MPC explores potential for wind and solar power
In November 2012, Marathon Petroleum Corporation (MPC) installed a 6,000-panel solar array at the municipal Water Pollution Control Center in Findlay, Ohio, with the objective of studying the potential for using solar energy at company-owned industrial facilities.
“At the three-year mark, the array had generated 2,460 megawatt hours, all of which we donated to the city of Findlay,” said Jim Northrup, an engineer with MPC’s Supply, Distribution and Planning organization.
That amount of electricity offset the city’s power costs by more than $190,000.
“That’s a significant savings for the city, and we’re happy to continue making that contribution,” said Northrup.
But if the array were generating power for an MPC facility, those cost-savings wouldn’t be enough to offset the amount of investment made in the facility for construction and ongoing maintenance.
“We’re learning a lot about how a solar array works, but we’re not seeing a cost reduction we would consider compelling,” he said.
Implementing what has been learned from the Findlay array, MPC installed solar panels to power monitoring equipment on storage tanks in Florida, helping avoid running power lines to the equipment.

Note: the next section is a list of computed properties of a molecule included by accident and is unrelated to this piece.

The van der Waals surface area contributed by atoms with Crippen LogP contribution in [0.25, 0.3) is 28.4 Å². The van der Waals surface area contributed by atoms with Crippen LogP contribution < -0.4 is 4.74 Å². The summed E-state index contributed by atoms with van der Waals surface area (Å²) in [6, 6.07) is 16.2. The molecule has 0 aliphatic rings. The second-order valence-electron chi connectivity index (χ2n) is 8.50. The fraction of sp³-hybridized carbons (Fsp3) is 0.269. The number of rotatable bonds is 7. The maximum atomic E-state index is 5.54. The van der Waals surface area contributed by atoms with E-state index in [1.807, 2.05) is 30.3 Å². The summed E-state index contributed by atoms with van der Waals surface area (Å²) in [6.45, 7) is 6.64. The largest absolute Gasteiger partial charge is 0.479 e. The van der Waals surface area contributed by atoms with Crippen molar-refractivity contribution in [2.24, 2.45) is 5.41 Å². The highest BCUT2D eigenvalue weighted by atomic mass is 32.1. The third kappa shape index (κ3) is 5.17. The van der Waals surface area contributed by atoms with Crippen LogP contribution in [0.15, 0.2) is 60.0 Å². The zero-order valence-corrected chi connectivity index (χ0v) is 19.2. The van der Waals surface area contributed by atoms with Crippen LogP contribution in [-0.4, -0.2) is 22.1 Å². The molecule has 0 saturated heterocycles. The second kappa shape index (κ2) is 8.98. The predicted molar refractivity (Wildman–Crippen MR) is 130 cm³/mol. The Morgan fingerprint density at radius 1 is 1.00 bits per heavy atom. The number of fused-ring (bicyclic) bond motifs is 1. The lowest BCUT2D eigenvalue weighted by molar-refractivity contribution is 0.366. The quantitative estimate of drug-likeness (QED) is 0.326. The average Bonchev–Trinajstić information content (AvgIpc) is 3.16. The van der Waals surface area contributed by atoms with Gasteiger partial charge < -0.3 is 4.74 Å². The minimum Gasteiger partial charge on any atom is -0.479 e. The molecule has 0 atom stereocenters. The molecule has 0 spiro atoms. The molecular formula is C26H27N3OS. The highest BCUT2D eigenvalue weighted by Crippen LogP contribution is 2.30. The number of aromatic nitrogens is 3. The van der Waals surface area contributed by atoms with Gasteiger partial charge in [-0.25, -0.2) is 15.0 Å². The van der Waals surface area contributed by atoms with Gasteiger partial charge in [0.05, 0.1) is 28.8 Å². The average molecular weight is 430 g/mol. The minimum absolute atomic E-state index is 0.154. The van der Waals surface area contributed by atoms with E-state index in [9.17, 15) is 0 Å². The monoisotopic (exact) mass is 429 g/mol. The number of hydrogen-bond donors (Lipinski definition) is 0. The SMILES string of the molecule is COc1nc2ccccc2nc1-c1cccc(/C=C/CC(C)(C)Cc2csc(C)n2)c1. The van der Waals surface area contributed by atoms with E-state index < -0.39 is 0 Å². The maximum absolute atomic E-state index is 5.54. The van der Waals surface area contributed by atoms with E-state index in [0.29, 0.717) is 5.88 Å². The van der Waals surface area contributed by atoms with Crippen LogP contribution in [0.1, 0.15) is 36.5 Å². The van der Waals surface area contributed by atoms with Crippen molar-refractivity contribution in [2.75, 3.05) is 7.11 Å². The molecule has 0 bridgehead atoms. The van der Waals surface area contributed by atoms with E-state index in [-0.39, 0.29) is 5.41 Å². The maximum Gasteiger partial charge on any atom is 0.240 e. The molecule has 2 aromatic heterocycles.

MPC will operate the Findlay solar array at least until late 2017, continuing to gather data on its performance.
MPC is also exploring the potential for wind power. In February 2016, a wind turbine at the pipeline pump station in Harpster, Ohio, began operation. The turbine – built, owned and operated for MPC by a third party – generated about 673,000 kilowatt hours through April, providing a savings of $4,000.
“So far, the wind turbine is generating results that are about what we expected,” said Northrup.
The main driver behind the turbine is its potential to save the company money. In the area where the pump station is located, projected electricity costs are likely to increase over the next several years. The agreement with the company that built the turbine gives MPC a slight reduction in power rates each year for the term of the agreement with them.
A second reason for the project is to gain knowledge.
“The wind turbine company will share all project and operating information with us,” said Northrup. “This gives us the opportunity to learn about how wind technology might be useful at some of our other locations.”